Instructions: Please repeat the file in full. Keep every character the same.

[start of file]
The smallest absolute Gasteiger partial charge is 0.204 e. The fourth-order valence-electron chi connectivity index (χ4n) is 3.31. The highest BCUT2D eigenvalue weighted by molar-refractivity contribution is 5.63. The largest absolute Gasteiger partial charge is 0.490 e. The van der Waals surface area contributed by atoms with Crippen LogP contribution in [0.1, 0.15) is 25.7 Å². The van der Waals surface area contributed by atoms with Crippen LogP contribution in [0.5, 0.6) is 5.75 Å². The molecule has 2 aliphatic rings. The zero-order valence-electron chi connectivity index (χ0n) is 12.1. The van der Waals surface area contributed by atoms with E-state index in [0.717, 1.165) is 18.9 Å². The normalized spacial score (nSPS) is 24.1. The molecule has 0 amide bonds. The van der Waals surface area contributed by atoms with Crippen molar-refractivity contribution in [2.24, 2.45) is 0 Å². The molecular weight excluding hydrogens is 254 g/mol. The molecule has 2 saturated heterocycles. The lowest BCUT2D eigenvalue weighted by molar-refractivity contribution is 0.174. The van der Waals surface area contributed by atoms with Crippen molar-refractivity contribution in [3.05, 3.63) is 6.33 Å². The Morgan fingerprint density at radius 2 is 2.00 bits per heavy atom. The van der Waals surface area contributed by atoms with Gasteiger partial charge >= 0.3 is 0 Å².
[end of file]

The smallest absolute Gasteiger partial charge is 0.204 e. The fourth-order valence-electron chi connectivity index (χ4n) is 3.31. The highest BCUT2D eigenvalue weighted by molar-refractivity contribution is 5.63. The largest absolute Gasteiger partial charge is 0.490 e. The van der Waals surface area contributed by atoms with Crippen LogP contribution in [0.1, 0.15) is 25.7 Å². The van der Waals surface area contributed by atoms with Crippen LogP contribution in [0.5, 0.6) is 5.75 Å². The molecule has 2 aliphatic rings. The zero-order valence-electron chi connectivity index (χ0n) is 12.1. The van der Waals surface area contributed by atoms with E-state index in [0.717, 1.165) is 18.9 Å². The normalized spacial score (nSPS) is 24.1. The molecule has 0 amide bonds. The van der Waals surface area contributed by atoms with Crippen molar-refractivity contribution in [2.24, 2.45) is 0 Å². The molecular weight excluding hydrogens is 254 g/mol. The molecule has 2 saturated heterocycles. The lowest BCUT2D eigenvalue weighted by molar-refractivity contribution is 0.174. The van der Waals surface area contributed by atoms with Crippen molar-refractivity contribution in [3.05, 3.63) is 6.33 Å². The Morgan fingerprint density at radius 2 is 2.00 bits per heavy atom. The van der Waals surface area contributed by atoms with Gasteiger partial charge >= 0.3 is 0 Å².